Here's all the info I can think of that may help:
It's a curbless shower on a slab. While replacing my drains (the reason for this project) I cut an inch into the slab at the start of the shower and dropped 1/4" per foot to the back of the shower (5') where I have a linear drain. Essentially, the foundation is my pre-slope.

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Over that, I placed several layers of redgard that wrap up and around the entire shower.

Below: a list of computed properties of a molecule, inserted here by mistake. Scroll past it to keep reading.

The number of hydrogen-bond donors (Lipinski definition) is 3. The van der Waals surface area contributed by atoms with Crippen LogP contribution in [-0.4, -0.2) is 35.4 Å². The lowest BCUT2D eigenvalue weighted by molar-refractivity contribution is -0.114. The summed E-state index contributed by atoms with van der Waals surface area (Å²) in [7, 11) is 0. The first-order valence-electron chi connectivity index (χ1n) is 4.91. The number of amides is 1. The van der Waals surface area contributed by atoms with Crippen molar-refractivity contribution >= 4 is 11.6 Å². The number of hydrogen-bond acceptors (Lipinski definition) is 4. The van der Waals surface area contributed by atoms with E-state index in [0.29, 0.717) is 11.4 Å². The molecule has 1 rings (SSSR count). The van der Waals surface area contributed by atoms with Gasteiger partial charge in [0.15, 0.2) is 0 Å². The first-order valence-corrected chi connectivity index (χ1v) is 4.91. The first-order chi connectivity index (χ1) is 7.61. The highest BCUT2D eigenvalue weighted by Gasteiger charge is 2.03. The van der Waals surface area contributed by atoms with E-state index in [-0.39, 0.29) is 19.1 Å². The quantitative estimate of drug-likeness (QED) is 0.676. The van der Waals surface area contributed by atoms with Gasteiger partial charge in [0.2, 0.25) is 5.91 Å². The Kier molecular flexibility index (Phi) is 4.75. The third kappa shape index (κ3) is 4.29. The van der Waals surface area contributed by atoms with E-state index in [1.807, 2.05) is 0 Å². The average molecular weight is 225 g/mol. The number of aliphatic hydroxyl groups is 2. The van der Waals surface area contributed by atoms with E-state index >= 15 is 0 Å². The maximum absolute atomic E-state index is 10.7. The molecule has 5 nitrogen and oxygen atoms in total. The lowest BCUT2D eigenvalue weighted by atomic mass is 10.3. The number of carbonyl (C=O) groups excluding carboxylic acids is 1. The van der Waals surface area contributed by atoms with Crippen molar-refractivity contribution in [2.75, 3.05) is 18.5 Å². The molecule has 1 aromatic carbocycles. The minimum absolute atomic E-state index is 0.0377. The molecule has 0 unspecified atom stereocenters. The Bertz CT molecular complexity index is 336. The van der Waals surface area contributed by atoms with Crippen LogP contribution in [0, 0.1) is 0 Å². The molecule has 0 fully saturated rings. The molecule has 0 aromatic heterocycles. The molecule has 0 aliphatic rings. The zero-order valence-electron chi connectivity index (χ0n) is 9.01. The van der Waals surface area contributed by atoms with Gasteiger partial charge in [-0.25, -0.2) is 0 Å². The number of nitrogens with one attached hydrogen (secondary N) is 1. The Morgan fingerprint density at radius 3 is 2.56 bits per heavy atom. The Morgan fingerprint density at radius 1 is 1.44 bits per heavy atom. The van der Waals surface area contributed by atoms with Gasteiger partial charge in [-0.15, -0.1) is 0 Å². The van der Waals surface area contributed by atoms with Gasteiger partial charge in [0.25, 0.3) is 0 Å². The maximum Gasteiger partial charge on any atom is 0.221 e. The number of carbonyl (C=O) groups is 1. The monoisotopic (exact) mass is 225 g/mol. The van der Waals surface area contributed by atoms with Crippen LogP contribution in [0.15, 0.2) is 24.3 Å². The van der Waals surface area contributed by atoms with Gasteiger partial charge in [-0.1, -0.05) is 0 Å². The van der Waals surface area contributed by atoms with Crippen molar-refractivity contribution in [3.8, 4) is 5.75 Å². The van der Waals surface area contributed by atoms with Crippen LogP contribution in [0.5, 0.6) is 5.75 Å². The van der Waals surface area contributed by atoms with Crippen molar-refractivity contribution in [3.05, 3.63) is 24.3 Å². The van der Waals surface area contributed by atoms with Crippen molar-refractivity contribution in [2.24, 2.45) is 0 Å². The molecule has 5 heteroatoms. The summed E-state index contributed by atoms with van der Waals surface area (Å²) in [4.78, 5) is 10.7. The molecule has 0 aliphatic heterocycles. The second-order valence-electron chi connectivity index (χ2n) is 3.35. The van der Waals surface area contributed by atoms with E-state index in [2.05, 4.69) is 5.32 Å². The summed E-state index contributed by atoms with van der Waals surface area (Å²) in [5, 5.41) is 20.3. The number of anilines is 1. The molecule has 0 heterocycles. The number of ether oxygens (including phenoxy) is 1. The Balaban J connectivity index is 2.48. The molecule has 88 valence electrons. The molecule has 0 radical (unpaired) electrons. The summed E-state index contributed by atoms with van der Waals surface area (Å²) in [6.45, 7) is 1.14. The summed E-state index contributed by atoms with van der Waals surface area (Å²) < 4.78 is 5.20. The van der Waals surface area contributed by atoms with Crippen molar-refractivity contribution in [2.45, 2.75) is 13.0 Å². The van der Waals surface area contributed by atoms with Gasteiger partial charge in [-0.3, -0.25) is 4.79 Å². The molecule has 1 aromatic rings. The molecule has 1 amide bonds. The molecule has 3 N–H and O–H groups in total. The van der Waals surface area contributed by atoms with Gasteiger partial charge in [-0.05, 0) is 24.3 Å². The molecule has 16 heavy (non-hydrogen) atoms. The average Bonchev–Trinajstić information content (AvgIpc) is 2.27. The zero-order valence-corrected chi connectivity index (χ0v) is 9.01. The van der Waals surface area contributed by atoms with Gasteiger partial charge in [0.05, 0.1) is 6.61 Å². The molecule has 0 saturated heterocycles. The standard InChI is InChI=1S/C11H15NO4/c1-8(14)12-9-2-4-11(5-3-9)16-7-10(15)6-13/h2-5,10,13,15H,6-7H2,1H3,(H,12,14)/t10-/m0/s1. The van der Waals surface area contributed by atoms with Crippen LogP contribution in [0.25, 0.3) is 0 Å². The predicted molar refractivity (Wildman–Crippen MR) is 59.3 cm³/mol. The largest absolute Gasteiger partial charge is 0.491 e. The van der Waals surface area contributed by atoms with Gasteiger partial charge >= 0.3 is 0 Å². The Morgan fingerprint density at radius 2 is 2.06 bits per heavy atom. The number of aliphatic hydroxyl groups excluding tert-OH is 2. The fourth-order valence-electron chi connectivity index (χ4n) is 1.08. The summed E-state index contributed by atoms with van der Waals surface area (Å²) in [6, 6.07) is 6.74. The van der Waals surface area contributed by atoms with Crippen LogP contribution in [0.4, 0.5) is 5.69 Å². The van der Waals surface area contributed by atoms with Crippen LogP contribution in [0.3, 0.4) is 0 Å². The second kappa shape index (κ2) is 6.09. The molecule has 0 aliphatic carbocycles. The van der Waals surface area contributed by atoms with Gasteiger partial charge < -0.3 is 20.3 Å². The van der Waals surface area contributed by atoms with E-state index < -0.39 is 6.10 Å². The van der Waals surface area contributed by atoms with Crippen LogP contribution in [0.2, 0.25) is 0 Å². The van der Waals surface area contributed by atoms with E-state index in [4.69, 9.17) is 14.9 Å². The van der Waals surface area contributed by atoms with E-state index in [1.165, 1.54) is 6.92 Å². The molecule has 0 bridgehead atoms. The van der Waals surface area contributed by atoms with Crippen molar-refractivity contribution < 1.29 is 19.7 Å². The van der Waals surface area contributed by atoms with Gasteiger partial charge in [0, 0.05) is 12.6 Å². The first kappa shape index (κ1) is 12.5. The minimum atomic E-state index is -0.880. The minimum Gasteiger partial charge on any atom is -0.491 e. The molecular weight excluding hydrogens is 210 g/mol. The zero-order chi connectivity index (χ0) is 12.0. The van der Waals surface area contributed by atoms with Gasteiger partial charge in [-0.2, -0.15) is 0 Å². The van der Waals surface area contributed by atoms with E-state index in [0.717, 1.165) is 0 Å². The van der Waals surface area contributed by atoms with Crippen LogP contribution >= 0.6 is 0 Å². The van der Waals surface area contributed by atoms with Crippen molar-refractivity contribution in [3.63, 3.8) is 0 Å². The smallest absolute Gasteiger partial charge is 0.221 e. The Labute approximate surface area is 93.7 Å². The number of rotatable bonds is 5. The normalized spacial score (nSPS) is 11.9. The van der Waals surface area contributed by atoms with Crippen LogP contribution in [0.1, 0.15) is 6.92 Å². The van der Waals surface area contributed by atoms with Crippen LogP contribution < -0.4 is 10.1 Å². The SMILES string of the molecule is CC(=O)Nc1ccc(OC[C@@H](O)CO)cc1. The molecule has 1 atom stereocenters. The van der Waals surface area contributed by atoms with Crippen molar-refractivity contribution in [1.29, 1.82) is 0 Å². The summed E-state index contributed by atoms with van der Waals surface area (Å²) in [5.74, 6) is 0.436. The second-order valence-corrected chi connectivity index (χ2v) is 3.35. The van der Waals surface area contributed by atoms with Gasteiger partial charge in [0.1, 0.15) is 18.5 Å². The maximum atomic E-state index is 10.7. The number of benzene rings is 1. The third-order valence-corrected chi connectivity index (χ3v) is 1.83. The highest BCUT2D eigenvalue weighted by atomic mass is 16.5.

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So, my mud bed is 1 inch thick for the full length of the shower (all the products I used advertise they're effective as thin as 1/2" and I don't want to drop my slab lower to risk overall structural issues. This time, I followed the instructions laid out in an article by John Bridge on the website, precisely and watched several YouTube tutorials. Again, I can't post the link, but it was titled "Deck Mud (Floor Mud)". Search that on the website and it should give you the article. Basically, I dry mixed 2 parts Quikrete Sand/Topping Mix and one part Play Sand and then slowly added small amounts of water. It was just like everyone said - slightly drier than what would be used to build a sand castle. This was in my house, so the temperature was around 72F. Someone recommended I lay down some fresh thinset first to help with adhesion. I didn't do that the first time, but did this time. Same result either way.